de Oliveira Sousa and associates (2018) stated that CM and basilar invagination are mesodermal malformations with disproportion between the content and volume of posterior fossa capacity and over-crowding of neural structures at the level of foramen magnum.  Several alternatives for posterior fossa decompression (PFD) are available, including extra-dural (ED), extra-arachnoidal (EA), and intra-dural (ID) approaches.  These investigators evaluated the effect of several surgical techniques for posterior fossa decompression in the outcomes of patients with CCJ malformations and evaluated complications in the techniques reported.  They performed a systematic review on the effects of posterior fossa decompression using the Medline database and the Cochrane Central Register of Controlled Trials.  The PRISMA statement and MOOSE recommendations were followed.  A total of 539 articles were initially selected by publication title.  After abstract analysis, 70 articles were selected for full-text analysis, and 43 were excluded.  Ultimately, 27 studies were evaluated.  The success rate (SR) with ED techniques was 0.76 versus 0.81 in EA technique and 0.83 in IA technique.  The authors concluded that all PFD techniques were very successful.  Results from observational studies were similar to that of the randomized trial.  The main complications were CSF fistulas, most common in patients with IA approach.  The overall mortality rate was 1 %.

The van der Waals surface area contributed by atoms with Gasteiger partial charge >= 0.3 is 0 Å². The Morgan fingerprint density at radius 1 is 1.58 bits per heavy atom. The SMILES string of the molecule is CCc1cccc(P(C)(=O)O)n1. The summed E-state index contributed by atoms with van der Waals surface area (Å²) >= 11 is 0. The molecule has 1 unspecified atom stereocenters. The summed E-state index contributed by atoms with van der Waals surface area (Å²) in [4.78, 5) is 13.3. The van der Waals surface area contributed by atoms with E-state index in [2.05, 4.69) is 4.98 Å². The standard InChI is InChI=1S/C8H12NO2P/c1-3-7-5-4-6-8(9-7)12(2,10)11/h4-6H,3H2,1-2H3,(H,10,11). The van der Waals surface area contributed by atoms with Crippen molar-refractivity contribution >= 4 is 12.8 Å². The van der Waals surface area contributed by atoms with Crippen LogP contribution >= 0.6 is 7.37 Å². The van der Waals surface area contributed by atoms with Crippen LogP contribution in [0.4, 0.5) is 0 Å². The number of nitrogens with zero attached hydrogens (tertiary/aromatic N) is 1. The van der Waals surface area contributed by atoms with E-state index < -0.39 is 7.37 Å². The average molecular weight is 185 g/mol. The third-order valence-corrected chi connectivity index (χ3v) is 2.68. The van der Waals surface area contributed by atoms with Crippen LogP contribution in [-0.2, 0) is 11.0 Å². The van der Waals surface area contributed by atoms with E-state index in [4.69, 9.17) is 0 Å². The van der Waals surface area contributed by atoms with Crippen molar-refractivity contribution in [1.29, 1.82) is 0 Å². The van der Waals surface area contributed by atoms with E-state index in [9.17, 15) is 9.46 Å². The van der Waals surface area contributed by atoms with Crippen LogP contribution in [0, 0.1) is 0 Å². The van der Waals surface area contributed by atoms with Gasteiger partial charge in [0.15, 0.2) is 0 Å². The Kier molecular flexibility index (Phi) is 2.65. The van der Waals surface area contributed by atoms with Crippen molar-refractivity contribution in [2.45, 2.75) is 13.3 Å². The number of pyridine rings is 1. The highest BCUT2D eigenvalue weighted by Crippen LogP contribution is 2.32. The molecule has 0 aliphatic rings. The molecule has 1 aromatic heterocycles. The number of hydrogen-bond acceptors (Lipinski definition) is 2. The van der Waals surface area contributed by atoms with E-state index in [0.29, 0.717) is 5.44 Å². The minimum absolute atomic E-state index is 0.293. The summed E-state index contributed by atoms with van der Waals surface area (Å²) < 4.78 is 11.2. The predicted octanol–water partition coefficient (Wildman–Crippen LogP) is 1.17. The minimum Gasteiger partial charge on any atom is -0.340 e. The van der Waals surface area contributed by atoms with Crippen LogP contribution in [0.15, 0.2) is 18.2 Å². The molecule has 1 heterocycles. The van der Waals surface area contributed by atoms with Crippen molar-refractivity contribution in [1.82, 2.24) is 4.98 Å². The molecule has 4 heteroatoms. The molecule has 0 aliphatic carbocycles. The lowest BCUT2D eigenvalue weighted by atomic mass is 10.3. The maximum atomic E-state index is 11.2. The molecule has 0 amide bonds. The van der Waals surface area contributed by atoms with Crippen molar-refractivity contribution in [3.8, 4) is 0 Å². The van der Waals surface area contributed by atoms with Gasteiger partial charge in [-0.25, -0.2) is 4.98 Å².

Singhal and co-workers (2018) noted that in 2003, pediatric neurosurgeons were surveyed under the auspices of the education committee of the International Society for Pediatric Neurosurgery (ISPN) to determine opinions regarding the management of CMI with and without associated syringomyelia.  In the ensuing years, there has been further information from multiple CMI studies, with regards to indications, success rates of different surgical interventions, and complications.  These investigators to re-evaluated current opinions and practices in pediatric CMI.  Pediatric neurosurgeons worldwide were surveyed, using an e-mail list provided by the ISPN communication committee chair-person.  Respondents were given scenarios similar to the 2003 CMI survey in order to determine opinions regarding whether to surgically intervene, and if so, with which operations.  Of 300 surveys electronically distributed, 122 responses were received (40.6 % response rate) -- an improvement over the 30.8 % response rate in 2003.  Pediatric neurosurgeons from 34 different countries responded.  There was broad consensus that non-operative management is appropriate in asymptomatic CMI (greater than 90 %) as well as asymptomatic CMI with a small syrinx (greater than 65 %).  With a large syrinx, a majority (almost 80 %) recommended surgical intervention.  Scoliotic patients with CMI were generally offered surgery only when there was a large syrinx.  There has been a shift in the surgical management over the past 10 years, with a bone-only decompression now being offered more commonly.  There remains, however, great variability in the operation offered.  The authors concluded that this survey, with a relatively strong response rate, and with broad geographic representation, summarized current world-wide expert opinion regarding management of pediatric CMI.  They sated that asymptomatic CMI and CMI with a small syrinx are generally managed non-operatively.  When an operation is indicated, there has been a shift towards less invasive surgical approaches.